Rare cause of bowel obstruction these days; only with stones >2.5cm.
Radiological features are pneumobilia, obstruction, direct / indirect visualization of stones within the tract.
- but only in 30%; CT gives the true story.
Managed by midline laparotomy, inspection for multiple stones
- retrieved as for any lodged FB by longitudinal enterotomy (on antimesenteric bowel aspect)

Should you repair the cholecystoduodenal fistula?

- controversial; classically said yes as a one stage procedure.
- but only 20% of these patients get a further problem; and dissection / repair is extensive due to inflammation and a big duodenal hole.
--> enterolithotomy alone is a suitable procedure of choice in this population.
--> series suggest lower mortality in this elderly population, with technically safer procedures and shorter hospital stay.

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Seec cards of resulting syndromes.
Note that cholelithiasis, cholecystitis, choledocholithiasis and cholangitis may be differentiated by presence of:
WCC + fever.
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Depends on clinical presentation (above).
- 20% of cholesterol stones have enough calcium to be radio-opaque.
- 50-75% of pigment stones are radio-opaque.
See cards.
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Depends on clinical presentation (above).

Silent Gallstones

Prophylactic Cholecystectomy?
(Silent gallstones)
Prophylactic cholecystectomy is not commonly justified.
80% remain asymptomatic
1-4% will develop complications annually
- skewed like 10% by 5 years and 20% by 20 years.
- these results pretty consistent regardless of population.

Are there predictive factors for which pts will develop problems?
No relationship with pt factors - age sex, comorbidities.
No relationship with gallstone size or nature, wall thickness or GB contractility.
- some studies show stones >2.5cm more likely to get cholecystectomy and GB Ca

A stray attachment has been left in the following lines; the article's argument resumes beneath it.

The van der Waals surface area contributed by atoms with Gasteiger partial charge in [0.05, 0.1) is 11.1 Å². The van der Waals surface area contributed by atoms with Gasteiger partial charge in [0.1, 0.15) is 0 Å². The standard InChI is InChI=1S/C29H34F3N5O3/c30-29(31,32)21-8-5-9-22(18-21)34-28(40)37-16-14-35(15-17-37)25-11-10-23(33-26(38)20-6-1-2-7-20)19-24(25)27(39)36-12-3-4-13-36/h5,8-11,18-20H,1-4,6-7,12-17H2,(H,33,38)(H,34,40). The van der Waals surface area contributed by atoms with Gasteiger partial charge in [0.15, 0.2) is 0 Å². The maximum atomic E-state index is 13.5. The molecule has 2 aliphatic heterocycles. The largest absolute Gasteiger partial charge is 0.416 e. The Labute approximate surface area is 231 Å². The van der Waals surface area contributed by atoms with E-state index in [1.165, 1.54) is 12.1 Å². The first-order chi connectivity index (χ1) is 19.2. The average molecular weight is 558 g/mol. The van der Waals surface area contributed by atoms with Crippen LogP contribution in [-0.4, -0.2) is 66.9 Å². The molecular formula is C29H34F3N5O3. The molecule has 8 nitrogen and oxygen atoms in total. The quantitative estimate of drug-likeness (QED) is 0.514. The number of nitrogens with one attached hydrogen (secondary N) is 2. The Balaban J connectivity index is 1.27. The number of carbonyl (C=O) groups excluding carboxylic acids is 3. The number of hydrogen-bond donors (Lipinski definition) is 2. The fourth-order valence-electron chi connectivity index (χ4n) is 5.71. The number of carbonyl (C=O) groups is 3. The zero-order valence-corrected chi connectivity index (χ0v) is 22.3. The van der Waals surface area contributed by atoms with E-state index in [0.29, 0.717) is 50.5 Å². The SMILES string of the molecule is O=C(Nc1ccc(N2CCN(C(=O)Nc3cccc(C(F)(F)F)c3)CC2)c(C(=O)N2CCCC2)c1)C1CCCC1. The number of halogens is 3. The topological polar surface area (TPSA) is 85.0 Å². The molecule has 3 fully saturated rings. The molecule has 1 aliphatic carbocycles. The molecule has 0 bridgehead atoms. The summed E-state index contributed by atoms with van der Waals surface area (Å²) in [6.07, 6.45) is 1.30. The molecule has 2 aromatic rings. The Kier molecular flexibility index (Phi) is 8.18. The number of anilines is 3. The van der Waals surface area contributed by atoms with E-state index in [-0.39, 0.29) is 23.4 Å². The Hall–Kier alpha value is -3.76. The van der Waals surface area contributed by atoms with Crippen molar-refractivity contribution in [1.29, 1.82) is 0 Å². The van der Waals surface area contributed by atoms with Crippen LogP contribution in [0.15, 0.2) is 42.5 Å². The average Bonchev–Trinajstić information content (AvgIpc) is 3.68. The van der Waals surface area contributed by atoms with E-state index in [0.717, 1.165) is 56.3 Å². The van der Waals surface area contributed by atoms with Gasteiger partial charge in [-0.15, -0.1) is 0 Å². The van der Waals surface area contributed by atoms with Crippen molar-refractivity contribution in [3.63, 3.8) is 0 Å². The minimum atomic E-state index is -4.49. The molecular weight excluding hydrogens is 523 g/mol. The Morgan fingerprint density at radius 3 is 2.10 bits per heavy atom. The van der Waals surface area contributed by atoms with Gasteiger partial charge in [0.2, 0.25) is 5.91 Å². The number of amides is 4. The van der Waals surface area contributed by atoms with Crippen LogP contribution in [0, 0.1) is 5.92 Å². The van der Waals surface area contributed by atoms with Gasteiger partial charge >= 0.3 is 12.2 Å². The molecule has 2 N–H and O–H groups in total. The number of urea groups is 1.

- and those <5mm more likely to get pancreatitis.
--> however risk-benefit analysis not clearly in favour of surgery due to still low overall risk.
The development of lap chole should not change this by NIH consensus guidelines.
- conversion rate of 1.6%; morbidity 5%.
Porcelain GB or large polyps (>10-15mm) = more likely to get GB cancer.

Proposed criteria by some authors
- Not evidence-based and can probably be managed expectantly.
Life expectancy >20y
Calculi >2cm
Calculi >3mm and patent cystic duct
Radiopaque calculi
GB polyps >15mm
Porcelain or non-functioning GB
Women <60y
Pts in high-prevalence area for GB Ca

Special Cases

Higher rates of complications and mortality in setting of acute cholecystitis.
But prevalence and natural history roughly same as for non-diabetics
Prophylactic cholecystectomy is not advisable.

Cyclosporine and tacrolimus both predispose.
Evidence in renal transplant does not weigh in favour of cholecystectomy; low rate of occurrence and complications.
Heart transplant = high rates of both; 42% incidence, of these 58& complications within 2 yrs.
- heat & heart lung transplants are treated with USS + prophylactic chole in some centres if +ve
- decision analysis shows less mortality in this group
But not for renal/pancreas transplants.

High risk of pigment stones.
Chole. when symptomatic
Prophylactic chole not indicated though, due to higher risk of morbidity.
But consider incidental cholecystectomy if operating for another reason.
- e.g. spherocytosis pts undergoing splenectomy.

Similar rate of gallstone progress to non-cirrhotics
- but if cholecystitis, high rate of problems.
High morbidity but lap chole fairly safe in Child A and B
- risks of hematoma, pneumonia and ascites.
- Except if portal hypertension
Bottom line = expectant management.

Commonly develop gallstones; altered bile and stasis.
High morbidity and mortality
Expectant management and early intervention are the preferred strategies despite old problems.

Rapid weight loss --> 40% get stones within 6m.
Prophylactic chole is debatable.
- safe but increases procedure length and hospital stay.
Ursodeoxycholic acid (synthetic vile salt) effective in RCTs to prevent stone formation.
- only 2-5% of pts developed stones or needed chole at 6m post op
In absence of firm evidence, concomitant chole is reasonable either pre or intraop when stones present; and ursodeoxycholic acid for 6m.
- except in practice, most do expectant management.

Incidental Cholecystectomy
Some evidence that it is safe and effective in various procedures, eg colorectal, vascular, various.
But in view of complication risk, best don't do it unless a) very good reason and b) very well informed patient.